Prescott refused to appear at rally with Dobson

Frank Dobson's campaign for the London mayoralty suffered a fresh setback yesterday with the disclosure that John Prescott had refused to share a platform with him.

The Deputy Prime Minister shocked Labour officials when he bluntly turned down their pleas for him to appear alongside Mr Dobson and Tony Blair at a party rally last month. His refusal scuppered plans to give the prime ministerial seal of approval to Mr Dobson's campaign in the final stages of his Labour selection fight against Ken Livingstone.

The former health secretary had been lined up to appear for the first time with Mr Blair and Mr Prescott at a rally in west London, the last and biggest of a series of meetings with party members. But party insiders have said that the Deputy Prime Minister balked at the idea and threatened to pull out of the event if Labour's Millbank headquarters insisted on putting Mr Dobson on the platform.

A senior Labour source said yesterday: "John Prescott would simply not do it with Frank. Rather than go ahead without John, it was decided to do it without Frank. Frank was left grinding his teeth and pulling his remaining hair out."

Mr Prescott has always made clear that he would have preferred either Nick Raynsford or Glenda Jackson, both of whom were loyal ministers in his Department of the Environment, Transport and the Regions. Mr Raynsford, who lauched his own campaign during the Labour Party conference, was assured by Mr Dobson he would not run. Yet within days, Mr Dobson had declared and Mr Raynsford was forced to quit and back him.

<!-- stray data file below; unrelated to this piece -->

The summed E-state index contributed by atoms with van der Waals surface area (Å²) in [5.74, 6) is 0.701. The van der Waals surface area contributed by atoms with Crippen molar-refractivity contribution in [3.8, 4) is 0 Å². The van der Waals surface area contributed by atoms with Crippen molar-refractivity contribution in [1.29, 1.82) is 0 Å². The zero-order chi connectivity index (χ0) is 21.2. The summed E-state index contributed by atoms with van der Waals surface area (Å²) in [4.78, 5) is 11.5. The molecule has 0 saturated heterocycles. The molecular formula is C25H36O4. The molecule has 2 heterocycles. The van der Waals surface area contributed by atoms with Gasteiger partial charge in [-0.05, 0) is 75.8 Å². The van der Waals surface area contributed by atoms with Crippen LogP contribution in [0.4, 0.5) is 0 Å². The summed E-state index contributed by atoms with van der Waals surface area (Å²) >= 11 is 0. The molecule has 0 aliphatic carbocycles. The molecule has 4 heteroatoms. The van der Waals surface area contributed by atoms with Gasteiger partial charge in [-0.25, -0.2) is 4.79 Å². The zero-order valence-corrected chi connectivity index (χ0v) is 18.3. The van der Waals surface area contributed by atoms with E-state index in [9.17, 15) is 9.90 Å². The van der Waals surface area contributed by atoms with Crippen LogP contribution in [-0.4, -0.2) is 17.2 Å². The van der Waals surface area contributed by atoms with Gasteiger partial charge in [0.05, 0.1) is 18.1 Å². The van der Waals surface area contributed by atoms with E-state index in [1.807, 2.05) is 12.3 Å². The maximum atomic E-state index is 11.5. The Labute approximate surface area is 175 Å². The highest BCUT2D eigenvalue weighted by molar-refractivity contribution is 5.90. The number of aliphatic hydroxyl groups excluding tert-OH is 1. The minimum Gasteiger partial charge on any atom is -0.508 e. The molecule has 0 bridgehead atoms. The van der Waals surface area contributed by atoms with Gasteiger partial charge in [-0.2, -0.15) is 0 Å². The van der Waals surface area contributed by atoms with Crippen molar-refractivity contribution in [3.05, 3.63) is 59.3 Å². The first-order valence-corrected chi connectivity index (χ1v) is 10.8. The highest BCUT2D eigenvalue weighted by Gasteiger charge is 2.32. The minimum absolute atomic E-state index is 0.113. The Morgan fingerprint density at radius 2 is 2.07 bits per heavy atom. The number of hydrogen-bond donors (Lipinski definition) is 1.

The Deputy Prime Minister is understood to have insisted the appearance of Mr Dobson at the question-and-answer session with London party members would have been unfair to the other candidates. Mr Dobson was furious at the snub and Mr Blair had to pacify him with a photocall the day after the meeting. Mo Mowlam was also drafted in for the photo opportunity to stem stories suggesting she would replace him as a candidate.

The revelation follows speculation that the leadership is convinced of a victory by Ken Livingstone and is deserting Mr Dobson ahead of the May election. Despite pleas from the official Labour candidate, Mr Blair has so far refused to get actively involved in backing him. "Frank does feel let down. He doesn't feel the leadership is supporting him enough," said one ally.

Downing Street said this week that the Prime Minister would not take a high-profile role in the mayoral campaign, but insisted he would appear at some point with Mr Dobson. Mr Blair still has no dates in his diary for a joint appearance.

News of Mr Prescott's snub again distracted attention yesterday from Mr Dobson's attempts to focus on policy issues. He claimed Mr Livingstone's bond-issue plan for the Tube would cost Londoners £2.3bn.

Mr Livingstone launched his official campaign logo, "Ken 4 London", and campaign colour, purple - the one favoured by Roman emperors. The mayoral battle will hot up next week when nomination papers are submitted and manifestos likely to be announced by the main candidates.

Labour launched a new attack on Mr Livingstone's finances when an MP complained to the Parliamentary Commissioner for Standards that he had failed to declare his links with two after-dinner speaking agencies.